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Vasodilators treat a variety of conditions, including high blood pressure. Find out more about this class of medication.
Vasodilators are medications that open (dilate) blood vessels. They affect the muscles in the walls of your arteries and veins, preventing the muscles from tightening and the walls from narrowing.
As a result, blood flows more easily through your vessels. Your heart doesn't have to pump as hard, reducing your blood pressure.
Some drugs used to treat hypertension, such as calcium channel blockers — which prevent calcium from entering blood vessel walls — also dilate blood vessels. But the vasodilators that work directly on the vessel walls are hydralazine and minoxidil.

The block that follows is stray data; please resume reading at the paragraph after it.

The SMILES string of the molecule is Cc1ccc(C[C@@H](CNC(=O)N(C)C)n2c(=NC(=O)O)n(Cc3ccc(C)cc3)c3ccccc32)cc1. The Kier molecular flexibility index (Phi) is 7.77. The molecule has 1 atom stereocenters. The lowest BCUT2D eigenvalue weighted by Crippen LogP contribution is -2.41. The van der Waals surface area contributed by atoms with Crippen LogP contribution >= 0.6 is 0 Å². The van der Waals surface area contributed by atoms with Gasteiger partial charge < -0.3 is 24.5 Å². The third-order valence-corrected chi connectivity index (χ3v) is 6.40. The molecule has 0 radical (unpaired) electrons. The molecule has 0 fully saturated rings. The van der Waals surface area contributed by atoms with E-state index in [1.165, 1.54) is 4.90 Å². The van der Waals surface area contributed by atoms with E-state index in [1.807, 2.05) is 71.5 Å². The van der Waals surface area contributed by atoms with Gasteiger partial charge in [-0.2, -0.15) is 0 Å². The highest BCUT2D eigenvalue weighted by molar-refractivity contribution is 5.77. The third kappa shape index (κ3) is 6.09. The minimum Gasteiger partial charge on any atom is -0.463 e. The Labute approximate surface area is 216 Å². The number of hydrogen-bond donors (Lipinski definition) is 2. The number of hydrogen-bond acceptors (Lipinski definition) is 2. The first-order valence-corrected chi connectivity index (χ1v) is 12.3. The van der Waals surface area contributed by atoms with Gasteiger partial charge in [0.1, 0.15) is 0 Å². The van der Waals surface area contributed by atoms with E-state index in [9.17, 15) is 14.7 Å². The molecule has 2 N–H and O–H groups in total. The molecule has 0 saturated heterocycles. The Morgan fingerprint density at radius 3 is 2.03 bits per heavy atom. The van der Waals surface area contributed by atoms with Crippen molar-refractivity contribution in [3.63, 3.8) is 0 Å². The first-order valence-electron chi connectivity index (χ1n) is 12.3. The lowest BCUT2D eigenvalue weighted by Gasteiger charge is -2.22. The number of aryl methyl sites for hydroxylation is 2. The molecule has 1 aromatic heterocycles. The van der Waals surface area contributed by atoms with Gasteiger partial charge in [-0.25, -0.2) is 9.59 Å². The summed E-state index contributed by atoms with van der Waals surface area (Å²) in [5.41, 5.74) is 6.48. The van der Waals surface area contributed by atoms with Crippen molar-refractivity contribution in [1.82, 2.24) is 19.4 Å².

Doctors prescribe vasodilators to prevent, treat or improve symptoms in a variety of conditions, such as:
Direct vasodilators are strong medications that generally are used only when other medications haven't controlled your blood pressure adequately.
These medications have a number of side effects, some of which require taking other medications to counter.
Side effects include:
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